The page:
Flying with Bicycles

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Packed and ready to check in for our flight.

We’ve been touring for almost four months now and we’ve gotten a lot more confident about route planning, navigation, and bicycle maintenance. We were ready for a new challenge – flying with our bicycles.

We had a lot to learn.

Sure, I’d been reading blogs and Facebook posts about flying with bicycles. There are two schools of thought on bicycle packing: use a bicycle box or wrap them in Saran wrap. I was voting for the wrap method because I wanted to see those suitcase wrappers spin my bicycle and wrap it tight like those cold hot dogs I used to pack in Eric’s lunch. But, alas, the airlines said we needed a box.

So about three days before our flight, while Eric was doing bicycle maintenance in the parking lot of our hotel and his idea of twenty minutes worth of work often morphs into 4 hours, I set out in search of a bicycle shop that had some empty boxes. As luck would have it, I actually stumbled across a row of bicycle shops a mere six blocks from home, I mean our hotel..

I walked in the first bicycle shop. It was empty except for the four (2 guys and 2 girls) salespeople. They huddleId together deep in conversation as soon as I walked in the door when they realized they might need to dust off their high school English.

Me: (Big smile on my face) Have your got any empty bicycle boxes?
Three clerks: (Blank stare)
One clerk: (Ran to the back to find the resident translator)
Me: (Making it easy for them, pulled out my pen and piece of paper and drew a box).
Four clerks: (Loud sigh of relief that they didn’t have to speak English motioned for me to follow them to the back.)
The mechanic in the back pulled out a stack of three boxes, a touring bike box and two mountain bike boxes. I chose the bigger (and much heavier but that didn’t seem important at the time) box thinking it would be easier to drop a bike with racks into.

I left the shop hefting this extra large box with my stronger right arm. I proudly said “No, thanks” to the taxis offering to give me a ride. “Gotta save those retirement dong (21,124 dong = $1)” I said to myself.

Continuing the walk, I  shifted the monstrosity to my left side. I was battling occasional gusts of wind and struggling to keep theT-Rex-sized box from blowing into motorcycles, pedestrians, or shiny diplomatic Mercedes roaring past me.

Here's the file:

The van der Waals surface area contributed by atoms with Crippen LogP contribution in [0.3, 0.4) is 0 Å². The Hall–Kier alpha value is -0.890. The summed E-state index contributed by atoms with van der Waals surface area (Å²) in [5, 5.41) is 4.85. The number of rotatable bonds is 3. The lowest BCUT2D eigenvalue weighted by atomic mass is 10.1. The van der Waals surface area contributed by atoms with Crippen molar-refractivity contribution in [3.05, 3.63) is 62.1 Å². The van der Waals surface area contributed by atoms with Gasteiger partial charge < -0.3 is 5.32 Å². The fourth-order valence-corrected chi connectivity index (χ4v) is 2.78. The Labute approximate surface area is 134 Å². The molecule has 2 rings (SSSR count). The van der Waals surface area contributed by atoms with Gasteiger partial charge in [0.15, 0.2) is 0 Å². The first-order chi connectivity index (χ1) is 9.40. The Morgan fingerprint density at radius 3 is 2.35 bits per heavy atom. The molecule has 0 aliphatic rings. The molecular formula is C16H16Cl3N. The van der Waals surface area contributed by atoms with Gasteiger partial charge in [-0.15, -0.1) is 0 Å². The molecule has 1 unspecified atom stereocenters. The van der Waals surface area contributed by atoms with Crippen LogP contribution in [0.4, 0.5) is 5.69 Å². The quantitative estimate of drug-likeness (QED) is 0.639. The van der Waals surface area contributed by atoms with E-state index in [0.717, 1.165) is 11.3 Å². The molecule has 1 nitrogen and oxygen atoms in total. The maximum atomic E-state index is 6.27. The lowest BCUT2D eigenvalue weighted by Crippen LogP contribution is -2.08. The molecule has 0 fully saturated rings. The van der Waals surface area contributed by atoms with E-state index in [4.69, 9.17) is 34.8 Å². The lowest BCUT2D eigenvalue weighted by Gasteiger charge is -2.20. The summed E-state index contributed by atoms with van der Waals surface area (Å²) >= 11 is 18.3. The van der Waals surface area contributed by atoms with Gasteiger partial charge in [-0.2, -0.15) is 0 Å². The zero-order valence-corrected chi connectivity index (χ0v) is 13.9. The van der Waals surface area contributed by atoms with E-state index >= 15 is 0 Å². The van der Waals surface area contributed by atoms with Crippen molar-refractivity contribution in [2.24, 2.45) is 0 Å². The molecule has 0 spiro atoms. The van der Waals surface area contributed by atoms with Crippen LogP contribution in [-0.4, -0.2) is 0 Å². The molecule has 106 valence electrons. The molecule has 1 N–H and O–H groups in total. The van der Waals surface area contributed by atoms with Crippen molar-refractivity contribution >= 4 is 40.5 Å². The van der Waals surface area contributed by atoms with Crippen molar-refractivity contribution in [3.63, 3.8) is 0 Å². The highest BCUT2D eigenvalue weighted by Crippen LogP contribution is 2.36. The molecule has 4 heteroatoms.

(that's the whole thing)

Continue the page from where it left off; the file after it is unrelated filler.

During one awkward step my  right shoe sunk into some thick gooey stuff that I was sure was dog poo until a shop owner yelled at me to pull my shoe out of his freshly poured 18 inch square of concrete.

Why did he even bother to pour this teeny tiny patch of concrete because the rest of the sidewalk for the entire city block was chipped, uneven or missing.

He glared.

And why didn’t he put some kind of caution tape around the soggy mess?

He glared again.

I scraped the wet concrete off my shoe by running my sandal across the gravel next to the teeny patch of concrete.  Then, I pulled up my chin, straightened my back, gripped the elephant-sized box with firm resolve and continued the walk to our hotel.

I repeated the  “box walk” the following day without stepping into wet concrete. Unfortunately, I was only able to find a much smaller and lighter  mountain bike box.

So here’s what we learned…

The larger, heavier touring box was easier to pack but ended up being 4 kg overweight. Cha Ching!

The smaller, lighter mountain bike box was harder to pack and too small thus requiring an additional box to hold the front wheel. Cha Ching!

We learned not to believe all those cyclists who say flying with bikes is easy. We also learned that it would have been cheaper to buy our bicycles a seat on the plane and let them enjoy a complimentary glass of white wine than to stuff them in the dank, dark cargo hold.

On a positive note, our bicycles received First Class baggage service, enjoyed their flight, and returned to us unscathed.